I know I’ve said this before, but it bears repeating: when it comes to real estate documents, the large print giveth and the small print taketh away. When you decide to purchase a home, your preliminary title report will include many paragraphs full of boring (but important) information, and potentially a few paragraphs with information that could change your mind about buying the property. Be sure to read the whole thing.
Much of the information in a preliminary title report is information your Realtor and the seller’s Realtor will take care of; it won’t require any action on your part. For example, if the title of the property is in the name of a corporation, the seller’s Realtor will have to obtain documents from a vested owner authorizing someone to sign on the dotted line. While it’s not something you, as a buyer, have to deal with, it’s important; because if the corporation is not in good standing with the state, the seller may have trouble transferring the title.
Taxes and Assessments
While you will not be responsible for paying outstanding balances of taxes and assessments, it’s good to see what they are to get a sense of what your future liabilities will be. A local example of an assessment you may start to see are those from Property Assessed Clean Energy (PACE) loans. Mendocino County recently approved these loans that help people finance energy efficiency upgrades or renewable energy installations. PACE assessments totaling many thousands of dollars will need to be paid by the seller or taken into consideration when determining the purchase price.
Deeds of Trust
Preliminary title reports also show any deeds of trust that have not been reconveyed (released). Normally, this deals with loans the current owner is obligated to pay. On occasion, an old deed of trust from decades ago appears, and it must be addressed to avoid future problems. Conceivably, a beneficiary of an old deed of trust that was never paid off could make a demand for the outstanding principal plus accrued interest. While compounding interest in your retirement account works in your favor, compounding interest from an old debt does not.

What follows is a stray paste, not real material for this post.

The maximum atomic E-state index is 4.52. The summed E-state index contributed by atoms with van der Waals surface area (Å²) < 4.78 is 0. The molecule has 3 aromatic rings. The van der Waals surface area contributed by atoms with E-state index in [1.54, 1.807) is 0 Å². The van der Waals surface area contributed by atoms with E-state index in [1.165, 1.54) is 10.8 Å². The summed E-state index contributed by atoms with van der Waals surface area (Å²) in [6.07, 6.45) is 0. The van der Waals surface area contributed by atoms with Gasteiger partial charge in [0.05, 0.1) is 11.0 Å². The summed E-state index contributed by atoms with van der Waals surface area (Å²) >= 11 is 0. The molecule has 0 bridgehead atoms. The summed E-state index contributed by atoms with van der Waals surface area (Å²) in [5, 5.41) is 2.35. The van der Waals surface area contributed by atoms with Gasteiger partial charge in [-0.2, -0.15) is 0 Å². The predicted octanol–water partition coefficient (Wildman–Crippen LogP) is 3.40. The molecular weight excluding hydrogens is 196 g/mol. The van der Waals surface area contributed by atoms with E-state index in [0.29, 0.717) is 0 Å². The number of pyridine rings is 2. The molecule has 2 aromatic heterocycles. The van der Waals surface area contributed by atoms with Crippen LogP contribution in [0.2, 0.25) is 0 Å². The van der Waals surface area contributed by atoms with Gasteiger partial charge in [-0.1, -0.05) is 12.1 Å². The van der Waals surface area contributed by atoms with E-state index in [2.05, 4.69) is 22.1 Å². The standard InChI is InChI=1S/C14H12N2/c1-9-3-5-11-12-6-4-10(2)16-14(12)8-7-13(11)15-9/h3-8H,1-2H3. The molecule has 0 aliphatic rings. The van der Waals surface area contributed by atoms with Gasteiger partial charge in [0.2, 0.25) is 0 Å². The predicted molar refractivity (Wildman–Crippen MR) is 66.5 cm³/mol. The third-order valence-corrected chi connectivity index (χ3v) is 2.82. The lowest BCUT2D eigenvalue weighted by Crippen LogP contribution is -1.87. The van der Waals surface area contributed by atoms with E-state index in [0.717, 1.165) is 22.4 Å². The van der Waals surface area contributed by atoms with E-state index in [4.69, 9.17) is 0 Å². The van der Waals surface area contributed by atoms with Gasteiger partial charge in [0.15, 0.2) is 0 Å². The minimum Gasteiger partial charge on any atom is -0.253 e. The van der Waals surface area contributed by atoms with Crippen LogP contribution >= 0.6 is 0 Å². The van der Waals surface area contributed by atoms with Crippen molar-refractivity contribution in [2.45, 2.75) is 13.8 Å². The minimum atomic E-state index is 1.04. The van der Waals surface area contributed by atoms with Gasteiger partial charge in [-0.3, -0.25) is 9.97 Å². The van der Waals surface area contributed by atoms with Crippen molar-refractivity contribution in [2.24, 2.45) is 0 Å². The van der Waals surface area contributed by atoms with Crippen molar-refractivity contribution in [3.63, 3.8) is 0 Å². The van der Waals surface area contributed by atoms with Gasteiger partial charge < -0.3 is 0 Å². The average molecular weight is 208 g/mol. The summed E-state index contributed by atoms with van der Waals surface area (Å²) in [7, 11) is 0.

One of the critical elements of a preliminary title report is to see who exactly owns the property. If an owner’s deceased ex-wife passed her ownership stake to her children when she died, and those children refuse to speak with the owner, it may take some time to clean things up. Start right away. Also, something as simple as an incorrect middle initial can cause problems if not detected and dealt with early.
Likewise, you’ll want to clean up any legal disputes. If the neighbor’s lawsuit over the encroachment of your shared fence remains unresolved, it can do more than delay the closing of an escrow, it can kill it altogether.
The most common maintenance agreements are road maintenance agreements. Be sure you understand both the scope of the agreement and your obligation to pay for it. Other maintenance agreements can cover common areas such as greenbelts or shared wells. Read the details.
In the vast majority of cases, the legal description is routine. After all, if you buy a house at 123 Main Street with a fence around the property’s perimeter, the property line is probably obvious. However, a vacant lot in Brooktrails is tougher to determine, and the boundary line on a 350-acre parcel at the end of Spy Rock Road is harder still.
Property in Default
If a notice of foreclosure exists because of the current owner’s default on a loan, your timeline may be affected. The process may be delayed or a pending public sale may rush the escrow.
No matter how boring you may find the details of your preliminary title report, I’m confident you’ll be glad you read it.
If you have questions about real estate or property management, please contact me at email@example.com or call (707) 462-4000. If you’d like to read previous articles, visit my blog at www.richardselzer.com. Dick Selzer is a real estate broker who has been in the business for more than 40 years.